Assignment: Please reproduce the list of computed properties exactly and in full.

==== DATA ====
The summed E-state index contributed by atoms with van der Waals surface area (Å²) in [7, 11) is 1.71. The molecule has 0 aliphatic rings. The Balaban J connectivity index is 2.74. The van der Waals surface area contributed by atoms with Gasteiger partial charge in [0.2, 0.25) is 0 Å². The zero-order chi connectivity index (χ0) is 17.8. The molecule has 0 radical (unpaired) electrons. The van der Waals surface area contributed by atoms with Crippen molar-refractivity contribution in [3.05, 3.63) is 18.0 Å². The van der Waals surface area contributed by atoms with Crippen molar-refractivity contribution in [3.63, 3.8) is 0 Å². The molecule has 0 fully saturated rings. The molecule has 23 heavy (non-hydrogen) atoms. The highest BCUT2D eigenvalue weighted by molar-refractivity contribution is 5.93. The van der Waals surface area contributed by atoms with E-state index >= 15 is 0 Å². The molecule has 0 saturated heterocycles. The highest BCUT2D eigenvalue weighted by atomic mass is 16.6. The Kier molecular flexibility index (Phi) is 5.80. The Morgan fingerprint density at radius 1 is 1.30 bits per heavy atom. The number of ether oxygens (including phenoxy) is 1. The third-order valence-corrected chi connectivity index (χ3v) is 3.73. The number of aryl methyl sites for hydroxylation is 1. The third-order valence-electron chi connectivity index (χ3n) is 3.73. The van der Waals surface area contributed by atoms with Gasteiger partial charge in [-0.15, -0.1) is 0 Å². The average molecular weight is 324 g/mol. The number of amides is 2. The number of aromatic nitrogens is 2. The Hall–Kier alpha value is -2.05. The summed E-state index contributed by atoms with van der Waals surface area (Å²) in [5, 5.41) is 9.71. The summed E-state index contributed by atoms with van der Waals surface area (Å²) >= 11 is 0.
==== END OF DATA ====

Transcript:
The summed E-state index contributed by atoms with van der Waals surface area (Å²) in [7, 11) is 1.71. The molecule has 0 aliphatic rings. The Balaban J connectivity index is 2.74. The van der Waals surface area contributed by atoms with Gasteiger partial charge in [0.2, 0.25) is 0 Å². The zero-order chi connectivity index (χ0) is 17.8. The molecule has 0 radical (unpaired) electrons. The van der Waals surface area contributed by atoms with Crippen molar-refractivity contribution in [3.05, 3.63) is 18.0 Å². The van der Waals surface area contributed by atoms with Crippen molar-refractivity contribution in [3.63, 3.8) is 0 Å². The molecule has 0 fully saturated rings. The molecule has 23 heavy (non-hydrogen) atoms. The highest BCUT2D eigenvalue weighted by molar-refractivity contribution is 5.93. The van der Waals surface area contributed by atoms with E-state index >= 15 is 0 Å². The molecule has 0 saturated heterocycles. The highest BCUT2D eigenvalue weighted by atomic mass is 16.6. The Kier molecular flexibility index (Phi) is 5.80. The Morgan fingerprint density at radius 1 is 1.30 bits per heavy atom. The number of ether oxygens (including phenoxy) is 1. The third-order valence-corrected chi connectivity index (χ3v) is 3.73. The number of aryl methyl sites for hydroxylation is 1. The third-order valence-electron chi connectivity index (χ3n) is 3.73. The van der Waals surface area contributed by atoms with Gasteiger partial charge in [-0.15, -0.1) is 0 Å². The average molecular weight is 324 g/mol. The number of amides is 2. The number of aromatic nitrogens is 2. The Hall–Kier alpha value is -2.05. The summed E-state index contributed by atoms with van der Waals surface area (Å²) in [5, 5.41) is 9.71. The summed E-state index contributed by atoms with van der Waals surface area (Å²) >= 11 is 0.